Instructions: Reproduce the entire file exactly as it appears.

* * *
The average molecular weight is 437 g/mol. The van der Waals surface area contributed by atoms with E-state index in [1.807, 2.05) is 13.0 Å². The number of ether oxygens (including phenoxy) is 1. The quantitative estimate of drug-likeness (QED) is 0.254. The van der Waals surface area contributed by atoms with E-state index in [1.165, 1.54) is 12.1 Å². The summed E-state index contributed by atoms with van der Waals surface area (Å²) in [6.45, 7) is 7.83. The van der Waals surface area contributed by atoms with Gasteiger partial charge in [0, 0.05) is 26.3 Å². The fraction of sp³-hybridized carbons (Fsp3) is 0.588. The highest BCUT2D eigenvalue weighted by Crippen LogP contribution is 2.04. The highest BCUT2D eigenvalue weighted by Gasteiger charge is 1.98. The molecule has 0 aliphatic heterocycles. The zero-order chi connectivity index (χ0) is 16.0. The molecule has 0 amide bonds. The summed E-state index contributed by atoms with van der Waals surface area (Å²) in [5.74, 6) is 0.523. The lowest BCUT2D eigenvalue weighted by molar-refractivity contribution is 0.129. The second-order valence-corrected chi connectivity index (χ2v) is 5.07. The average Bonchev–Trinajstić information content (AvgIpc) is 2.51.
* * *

The average molecular weight is 437 g/mol. The van der Waals surface area contributed by atoms with E-state index in [1.807, 2.05) is 13.0 Å². The number of ether oxygens (including phenoxy) is 1. The quantitative estimate of drug-likeness (QED) is 0.254. The van der Waals surface area contributed by atoms with E-state index in [1.165, 1.54) is 12.1 Å². The summed E-state index contributed by atoms with van der Waals surface area (Å²) in [6.45, 7) is 7.83. The van der Waals surface area contributed by atoms with Gasteiger partial charge in [0, 0.05) is 26.3 Å². The fraction of sp³-hybridized carbons (Fsp3) is 0.588. The highest BCUT2D eigenvalue weighted by Crippen LogP contribution is 2.04. The highest BCUT2D eigenvalue weighted by Gasteiger charge is 1.98. The molecule has 0 aliphatic heterocycles. The zero-order chi connectivity index (χ0) is 16.0. The molecule has 0 amide bonds. The summed E-state index contributed by atoms with van der Waals surface area (Å²) in [5.74, 6) is 0.523. The lowest BCUT2D eigenvalue weighted by molar-refractivity contribution is 0.129. The second-order valence-corrected chi connectivity index (χ2v) is 5.07. The average Bonchev–Trinajstić information content (AvgIpc) is 2.51.